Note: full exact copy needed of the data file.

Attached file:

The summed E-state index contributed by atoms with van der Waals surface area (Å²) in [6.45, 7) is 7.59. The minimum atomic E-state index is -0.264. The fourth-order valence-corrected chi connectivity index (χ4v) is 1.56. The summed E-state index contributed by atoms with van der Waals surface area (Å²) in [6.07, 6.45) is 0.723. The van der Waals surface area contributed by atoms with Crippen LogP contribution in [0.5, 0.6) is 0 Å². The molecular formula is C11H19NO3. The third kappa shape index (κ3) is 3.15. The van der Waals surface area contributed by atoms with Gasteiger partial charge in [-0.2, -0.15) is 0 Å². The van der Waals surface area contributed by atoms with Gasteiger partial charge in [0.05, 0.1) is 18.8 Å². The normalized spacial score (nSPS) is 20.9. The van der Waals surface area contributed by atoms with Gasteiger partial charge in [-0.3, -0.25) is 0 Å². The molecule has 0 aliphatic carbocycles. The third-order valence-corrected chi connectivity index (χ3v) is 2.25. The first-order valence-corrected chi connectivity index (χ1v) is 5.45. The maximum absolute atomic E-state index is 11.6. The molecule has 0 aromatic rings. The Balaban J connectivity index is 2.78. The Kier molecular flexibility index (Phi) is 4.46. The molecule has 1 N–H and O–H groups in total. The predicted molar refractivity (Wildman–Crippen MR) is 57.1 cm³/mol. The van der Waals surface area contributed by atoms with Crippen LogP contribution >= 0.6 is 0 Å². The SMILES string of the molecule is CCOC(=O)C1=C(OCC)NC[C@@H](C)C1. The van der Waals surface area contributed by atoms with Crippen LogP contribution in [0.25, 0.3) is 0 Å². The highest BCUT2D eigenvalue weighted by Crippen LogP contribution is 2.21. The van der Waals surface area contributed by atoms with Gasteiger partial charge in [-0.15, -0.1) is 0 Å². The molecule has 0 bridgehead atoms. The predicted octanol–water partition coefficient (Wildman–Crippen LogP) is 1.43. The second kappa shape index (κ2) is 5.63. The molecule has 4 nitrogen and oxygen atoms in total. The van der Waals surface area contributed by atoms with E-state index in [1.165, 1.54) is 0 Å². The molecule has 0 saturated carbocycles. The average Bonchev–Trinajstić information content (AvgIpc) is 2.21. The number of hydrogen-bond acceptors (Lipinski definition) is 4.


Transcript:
The summed E-state index contributed by atoms with van der Waals surface area (Å²) in [6.45, 7) is 7.59. The minimum atomic E-state index is -0.264. The fourth-order valence-corrected chi connectivity index (χ4v) is 1.56. The summed E-state index contributed by atoms with van der Waals surface area (Å²) in [6.07, 6.45) is 0.723. The van der Waals surface area contributed by atoms with Crippen LogP contribution in [0.5, 0.6) is 0 Å². The molecular formula is C11H19NO3. The third kappa shape index (κ3) is 3.15. The van der Waals surface area contributed by atoms with Gasteiger partial charge in [-0.2, -0.15) is 0 Å². The van der Waals surface area contributed by atoms with Gasteiger partial charge in [0.05, 0.1) is 18.8 Å². The normalized spacial score (nSPS) is 20.9. The van der Waals surface area contributed by atoms with Gasteiger partial charge in [-0.3, -0.25) is 0 Å². The molecule has 0 aliphatic carbocycles. The third-order valence-corrected chi connectivity index (χ3v) is 2.25. The first-order valence-corrected chi connectivity index (χ1v) is 5.45. The maximum absolute atomic E-state index is 11.6. The molecule has 0 aromatic rings. The Balaban J connectivity index is 2.78. The Kier molecular flexibility index (Phi) is 4.46. The molecule has 1 N–H and O–H groups in total. The predicted molar refractivity (Wildman–Crippen MR) is 57.1 cm³/mol. The van der Waals surface area contributed by atoms with Crippen LogP contribution >= 0.6 is 0 Å². The SMILES string of the molecule is CCOC(=O)C1=C(OCC)NC[C@@H](C)C1. The van der Waals surface area contributed by atoms with Crippen LogP contribution in [0.25, 0.3) is 0 Å². The highest BCUT2D eigenvalue weighted by Crippen LogP contribution is 2.21. The van der Waals surface area contributed by atoms with Gasteiger partial charge in [-0.15, -0.1) is 0 Å². The molecule has 0 bridgehead atoms. The predicted octanol–water partition coefficient (Wildman–Crippen LogP) is 1.43. The second kappa shape index (κ2) is 5.63. The molecule has 4 nitrogen and oxygen atoms in total. The van der Waals surface area contributed by atoms with E-state index in [1.165, 1.54) is 0 Å². The molecule has 0 saturated carbocycles. The average Bonchev–Trinajstić information content (AvgIpc) is 2.21. The number of hydrogen-bond acceptors (Lipinski definition) is 4.